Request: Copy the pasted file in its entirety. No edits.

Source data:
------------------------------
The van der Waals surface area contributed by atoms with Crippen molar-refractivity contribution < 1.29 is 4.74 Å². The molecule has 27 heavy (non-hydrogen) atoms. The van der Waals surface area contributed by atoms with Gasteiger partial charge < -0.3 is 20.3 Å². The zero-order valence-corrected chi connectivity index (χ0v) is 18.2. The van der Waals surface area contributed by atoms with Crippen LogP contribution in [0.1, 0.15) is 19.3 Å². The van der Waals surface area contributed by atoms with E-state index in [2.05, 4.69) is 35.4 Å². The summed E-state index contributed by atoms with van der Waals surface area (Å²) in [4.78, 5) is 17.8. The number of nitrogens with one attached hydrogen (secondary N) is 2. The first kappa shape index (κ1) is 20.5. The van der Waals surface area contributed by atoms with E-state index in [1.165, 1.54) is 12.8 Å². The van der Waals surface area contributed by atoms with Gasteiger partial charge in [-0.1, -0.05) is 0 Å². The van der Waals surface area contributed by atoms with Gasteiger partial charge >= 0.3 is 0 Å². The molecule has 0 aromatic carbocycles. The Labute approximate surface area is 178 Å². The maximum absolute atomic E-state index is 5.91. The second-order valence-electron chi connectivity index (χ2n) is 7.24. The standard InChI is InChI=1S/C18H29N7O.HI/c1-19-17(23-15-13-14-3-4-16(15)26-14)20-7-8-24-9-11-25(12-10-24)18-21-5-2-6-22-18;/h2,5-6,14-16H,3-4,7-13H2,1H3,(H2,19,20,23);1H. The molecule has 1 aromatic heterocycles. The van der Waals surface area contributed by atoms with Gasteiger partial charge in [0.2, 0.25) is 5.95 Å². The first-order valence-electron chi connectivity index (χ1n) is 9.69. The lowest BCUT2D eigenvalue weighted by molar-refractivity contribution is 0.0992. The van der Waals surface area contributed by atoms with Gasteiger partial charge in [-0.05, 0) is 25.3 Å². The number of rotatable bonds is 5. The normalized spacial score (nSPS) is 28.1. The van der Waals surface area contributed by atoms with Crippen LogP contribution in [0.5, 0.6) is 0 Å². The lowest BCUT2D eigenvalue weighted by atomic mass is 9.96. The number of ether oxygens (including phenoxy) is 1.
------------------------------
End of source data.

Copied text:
The van der Waals surface area contributed by atoms with Crippen molar-refractivity contribution < 1.29 is 4.74 Å². The molecule has 27 heavy (non-hydrogen) atoms. The van der Waals surface area contributed by atoms with Gasteiger partial charge < -0.3 is 20.3 Å². The zero-order valence-corrected chi connectivity index (χ0v) is 18.2. The van der Waals surface area contributed by atoms with Crippen LogP contribution in [0.1, 0.15) is 19.3 Å². The van der Waals surface area contributed by atoms with E-state index in [2.05, 4.69) is 35.4 Å². The summed E-state index contributed by atoms with van der Waals surface area (Å²) in [4.78, 5) is 17.8. The number of nitrogens with one attached hydrogen (secondary N) is 2. The first kappa shape index (κ1) is 20.5. The van der Waals surface area contributed by atoms with E-state index in [1.165, 1.54) is 12.8 Å². The van der Waals surface area contributed by atoms with Gasteiger partial charge in [-0.1, -0.05) is 0 Å². The van der Waals surface area contributed by atoms with Gasteiger partial charge >= 0.3 is 0 Å². The molecule has 0 aromatic carbocycles. The Labute approximate surface area is 178 Å². The maximum absolute atomic E-state index is 5.91. The second-order valence-electron chi connectivity index (χ2n) is 7.24. The standard InChI is InChI=1S/C18H29N7O.HI/c1-19-17(23-15-13-14-3-4-16(15)26-14)20-7-8-24-9-11-25(12-10-24)18-21-5-2-6-22-18;/h2,5-6,14-16H,3-4,7-13H2,1H3,(H2,19,20,23);1H. The molecule has 1 aromatic heterocycles. The van der Waals surface area contributed by atoms with Gasteiger partial charge in [0.2, 0.25) is 5.95 Å². The first-order valence-electron chi connectivity index (χ1n) is 9.69. The lowest BCUT2D eigenvalue weighted by molar-refractivity contribution is 0.0992. The van der Waals surface area contributed by atoms with Gasteiger partial charge in [-0.05, 0) is 25.3 Å². The number of rotatable bonds is 5. The normalized spacial score (nSPS) is 28.1. The van der Waals surface area contributed by atoms with Crippen LogP contribution in [0.5, 0.6) is 0 Å². The lowest BCUT2D eigenvalue weighted by atomic mass is 9.96. The number of ether oxygens (including phenoxy) is 1.